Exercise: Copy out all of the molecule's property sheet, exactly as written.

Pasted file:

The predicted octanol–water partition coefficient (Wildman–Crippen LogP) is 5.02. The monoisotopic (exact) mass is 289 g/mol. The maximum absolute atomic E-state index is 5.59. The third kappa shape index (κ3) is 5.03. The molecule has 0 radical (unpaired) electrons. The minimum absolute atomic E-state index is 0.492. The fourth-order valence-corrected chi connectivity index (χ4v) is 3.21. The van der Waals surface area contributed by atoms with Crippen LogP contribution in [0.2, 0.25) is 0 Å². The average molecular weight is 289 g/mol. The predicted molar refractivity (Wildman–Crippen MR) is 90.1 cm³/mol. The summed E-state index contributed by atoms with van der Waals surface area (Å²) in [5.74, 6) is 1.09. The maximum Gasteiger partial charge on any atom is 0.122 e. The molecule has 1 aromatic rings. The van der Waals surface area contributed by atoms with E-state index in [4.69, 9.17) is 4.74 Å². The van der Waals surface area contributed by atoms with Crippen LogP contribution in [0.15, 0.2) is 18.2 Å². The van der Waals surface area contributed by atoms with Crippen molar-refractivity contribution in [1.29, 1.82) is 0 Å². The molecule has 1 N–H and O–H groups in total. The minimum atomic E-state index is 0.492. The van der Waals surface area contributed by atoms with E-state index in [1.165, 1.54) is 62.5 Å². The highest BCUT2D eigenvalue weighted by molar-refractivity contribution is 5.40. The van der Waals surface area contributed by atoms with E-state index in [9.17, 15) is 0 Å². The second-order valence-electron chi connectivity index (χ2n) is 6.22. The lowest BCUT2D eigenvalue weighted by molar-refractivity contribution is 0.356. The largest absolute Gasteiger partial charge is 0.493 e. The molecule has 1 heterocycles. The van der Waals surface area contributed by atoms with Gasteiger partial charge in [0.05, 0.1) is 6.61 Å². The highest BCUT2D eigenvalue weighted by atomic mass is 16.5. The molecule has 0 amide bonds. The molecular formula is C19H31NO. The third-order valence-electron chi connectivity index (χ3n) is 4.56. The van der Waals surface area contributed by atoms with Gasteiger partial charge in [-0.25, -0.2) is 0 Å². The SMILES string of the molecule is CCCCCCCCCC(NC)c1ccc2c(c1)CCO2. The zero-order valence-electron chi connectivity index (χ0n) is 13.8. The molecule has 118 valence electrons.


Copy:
The predicted octanol–water partition coefficient (Wildman–Crippen LogP) is 5.02. The monoisotopic (exact) mass is 289 g/mol. The maximum absolute atomic E-state index is 5.59. The third kappa shape index (κ3) is 5.03. The molecule has 0 radical (unpaired) electrons. The minimum absolute atomic E-state index is 0.492. The fourth-order valence-corrected chi connectivity index (χ4v) is 3.21. The van der Waals surface area contributed by atoms with Crippen LogP contribution in [0.2, 0.25) is 0 Å². The average molecular weight is 289 g/mol. The predicted molar refractivity (Wildman–Crippen MR) is 90.1 cm³/mol. The summed E-state index contributed by atoms with van der Waals surface area (Å²) in [5.74, 6) is 1.09. The maximum Gasteiger partial charge on any atom is 0.122 e. The molecule has 1 aromatic rings. The van der Waals surface area contributed by atoms with E-state index in [4.69, 9.17) is 4.74 Å². The van der Waals surface area contributed by atoms with Crippen LogP contribution in [0.15, 0.2) is 18.2 Å². The van der Waals surface area contributed by atoms with Crippen molar-refractivity contribution in [1.29, 1.82) is 0 Å². The molecule has 1 N–H and O–H groups in total. The minimum atomic E-state index is 0.492. The van der Waals surface area contributed by atoms with E-state index in [1.165, 1.54) is 62.5 Å². The highest BCUT2D eigenvalue weighted by molar-refractivity contribution is 5.40. The van der Waals surface area contributed by atoms with E-state index in [9.17, 15) is 0 Å². The second-order valence-electron chi connectivity index (χ2n) is 6.22. The lowest BCUT2D eigenvalue weighted by molar-refractivity contribution is 0.356. The largest absolute Gasteiger partial charge is 0.493 e. The molecule has 1 heterocycles. The van der Waals surface area contributed by atoms with Gasteiger partial charge in [0.05, 0.1) is 6.61 Å². The highest BCUT2D eigenvalue weighted by atomic mass is 16.5. The molecule has 0 amide bonds. The molecular formula is C19H31NO. The third-order valence-electron chi connectivity index (χ3n) is 4.56. The van der Waals surface area contributed by atoms with Gasteiger partial charge in [-0.25, -0.2) is 0 Å². The SMILES string of the molecule is CCCCCCCCCC(NC)c1ccc2c(c1)CCO2. The zero-order valence-electron chi connectivity index (χ0n) is 13.8. The molecule has 118 valence electrons.